And another thing, why do all these pro developers, who are *real men*, real hardcore coders, have such problems using a stupid toy language like javascript?
It seems to be a near-impossible task to create a reasonable safe app with even a minimum of functionality, without an amazing amount of whining about it..
What's up with that?
mikael bergkvist Send private email
Monday, June 19, 2006
 
 
Every new process or discovery needs some to mature. The first Automobile was slow and one can walk faster. Also roads were poor, so it cannot go many places.

The first GUI was also very hard to program. There were no GUI components, and need to use primitive graphic-calls to build even push-button. Over the time they got improved.

Likewise, Ajax also needs good set of reusable GUI Widgets (higher level reusable building blocks), which can hide low-level stuff. Also find effective methods to streamline the asynchronous server-client communications.
http://www.cbsdf.com/technologies/DHTML-Widgets/Widget-samples.htm

The Ajax just started and today developers are writing primitive code. But it will change.

There are many excellent technologies being invented by many other companies to build high-level reusable building blocks, which can asynchronously talk to server:
http://www.cbsdf.com/misc_docs/gui-api-brief.htm

This is just one example and I know of other companies working on these type technologies, but not openly discussing their technology at this time. Their statements promising even better solutions, but no specifics of how they will do it.
Jay Send private email
Monday, June 19, 2006
 
 
Is Cbsdf.com back with a new Ajax FRAUD ???

I am unable to understand what Raju and cbsdf guys  are trying this time.But few years back these frauded (rigged) the XML-J 2002 awards and stole it from OpenOffice, ( Cocoon and Batik as well).

Back then the company name was Elansoft and product was Agileblox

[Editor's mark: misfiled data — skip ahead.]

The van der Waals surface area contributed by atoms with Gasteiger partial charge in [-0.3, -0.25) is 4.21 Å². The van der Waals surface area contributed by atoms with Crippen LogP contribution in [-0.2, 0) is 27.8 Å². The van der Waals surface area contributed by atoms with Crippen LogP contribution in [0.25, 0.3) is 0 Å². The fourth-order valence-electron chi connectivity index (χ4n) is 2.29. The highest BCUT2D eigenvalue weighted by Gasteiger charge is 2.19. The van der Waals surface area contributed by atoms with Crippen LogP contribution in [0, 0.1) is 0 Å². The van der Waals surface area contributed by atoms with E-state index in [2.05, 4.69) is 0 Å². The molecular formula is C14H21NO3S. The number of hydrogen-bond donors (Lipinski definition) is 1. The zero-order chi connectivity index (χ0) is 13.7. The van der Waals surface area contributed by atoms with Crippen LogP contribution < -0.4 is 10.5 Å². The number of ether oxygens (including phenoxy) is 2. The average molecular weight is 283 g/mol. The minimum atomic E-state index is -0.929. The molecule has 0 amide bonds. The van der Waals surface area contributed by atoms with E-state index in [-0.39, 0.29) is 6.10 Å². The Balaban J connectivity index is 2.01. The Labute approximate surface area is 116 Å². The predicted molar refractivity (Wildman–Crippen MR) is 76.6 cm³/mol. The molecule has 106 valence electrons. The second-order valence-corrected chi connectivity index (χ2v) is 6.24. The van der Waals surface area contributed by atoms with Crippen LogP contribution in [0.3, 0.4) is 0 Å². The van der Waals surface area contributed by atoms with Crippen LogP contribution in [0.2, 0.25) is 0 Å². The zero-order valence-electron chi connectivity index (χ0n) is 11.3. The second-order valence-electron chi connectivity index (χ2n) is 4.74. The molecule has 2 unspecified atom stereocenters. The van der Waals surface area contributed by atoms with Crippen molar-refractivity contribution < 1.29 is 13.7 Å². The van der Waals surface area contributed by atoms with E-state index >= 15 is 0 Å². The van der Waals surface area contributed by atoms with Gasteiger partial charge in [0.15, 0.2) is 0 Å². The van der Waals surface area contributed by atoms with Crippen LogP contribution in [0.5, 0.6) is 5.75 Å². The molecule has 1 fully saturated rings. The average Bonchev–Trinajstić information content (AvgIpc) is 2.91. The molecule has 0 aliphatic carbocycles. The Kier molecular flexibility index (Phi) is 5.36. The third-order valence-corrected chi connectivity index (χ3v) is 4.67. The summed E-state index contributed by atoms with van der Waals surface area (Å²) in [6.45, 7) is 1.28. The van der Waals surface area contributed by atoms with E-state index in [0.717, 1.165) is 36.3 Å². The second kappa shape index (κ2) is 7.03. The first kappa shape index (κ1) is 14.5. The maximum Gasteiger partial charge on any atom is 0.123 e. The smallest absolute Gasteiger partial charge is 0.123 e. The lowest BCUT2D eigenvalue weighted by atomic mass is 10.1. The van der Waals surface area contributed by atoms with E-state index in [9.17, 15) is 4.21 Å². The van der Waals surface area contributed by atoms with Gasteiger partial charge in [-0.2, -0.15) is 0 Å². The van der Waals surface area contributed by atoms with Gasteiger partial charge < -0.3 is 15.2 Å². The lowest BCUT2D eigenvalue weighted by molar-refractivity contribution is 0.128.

http://marc.theaimsgroup.com/?l=xml-cocoon-users&m=104875540622555&w=2

The below is an old google cached page
http://66.102.7.104/search?q=cache:fdWESVpaqC8J:weblog.halogenlabs.com/%3Fp%3D86+Elansoft+cocoon&hl=en&gl=in&ct=clnk&cd=1&client=firefox-a

A complaint was lodged with FBI and  Elansoft closed US office and ran from the law.

http://forum.java.sun.com/thread.jspa?forumID=45&threadID=182966

http://www.zdnetasia.com/builder/program/dev/talkback.htm?PROCESS=show&ID=20024225&AT=39062710-39000408_39000406_39000407_39000409_39000410_39000412_39000411_39000413_39000404_39000400_39000402_39000401_39000403_39000405c

I feel, since they escaped FBI last time so easily, they are trying to do it once again
anonymous Send private email
Tuesday, June 20, 2006
 
 
"Is Cbsdf.com back with a new Ajax FRAUD ???"

It really looks kinda suspicious..but the original question was about inheret flaws in the Ajax approach that may or may not jeapordize the security for users of such an app, and not about dishonest companies that happens to sport ajax apps as a front.
Fraudulent businesses has existed for any and all products/technologies known to man at one point or another.

That said, these guys sure look sleezy to me...
mikael bergkvist Send private email
Tuesday, June 20, 2006
 
 
@Mikael:

I was refering to the growing problem of interfaces on the server, using ressources on the server and the lack of knowledge of unexperienced programmers.

My point was that all that "AJAX" stuff itself is not the problem, more the server part of it. More services/power and API-Like stuff introduce more pitfalls and danger. It opens possible injections to it. And my example is exactly such a thing: injecting stuff to a server process so it renders that parts of an attacker.

About javascript: Well, which other language is available in "browsers"? Personally, I would prefer a _real_ app but I also use my own little framework I hacked before a while (and yes, it includes some AJAX stuff even it wasn't called like that at the time I wrote it).

I still use it when it comes to "I want to access it everywhere, also on my Mac or something" jobs.

cheers
Husker
Husker Send private email
Wednesday, June 21, 2006
 
 
I see ajax as a way to get the people with javascript switched off (avoiding adverts) to turn it back on...

its like anything, it should only be used where there is a benefit to doing so, not as a gimick. but it will be used more as a gimick I'll bet.

javascript generally off here, controlled via 'noscript' in firefox, tied to 'adblock'. if its irritating i can block it, or simply never go back.

ajax is like everything else on line, it will be abused by various low lifes. way of the world unfortunatly.
Claire Rand
Sunday, June 25, 2006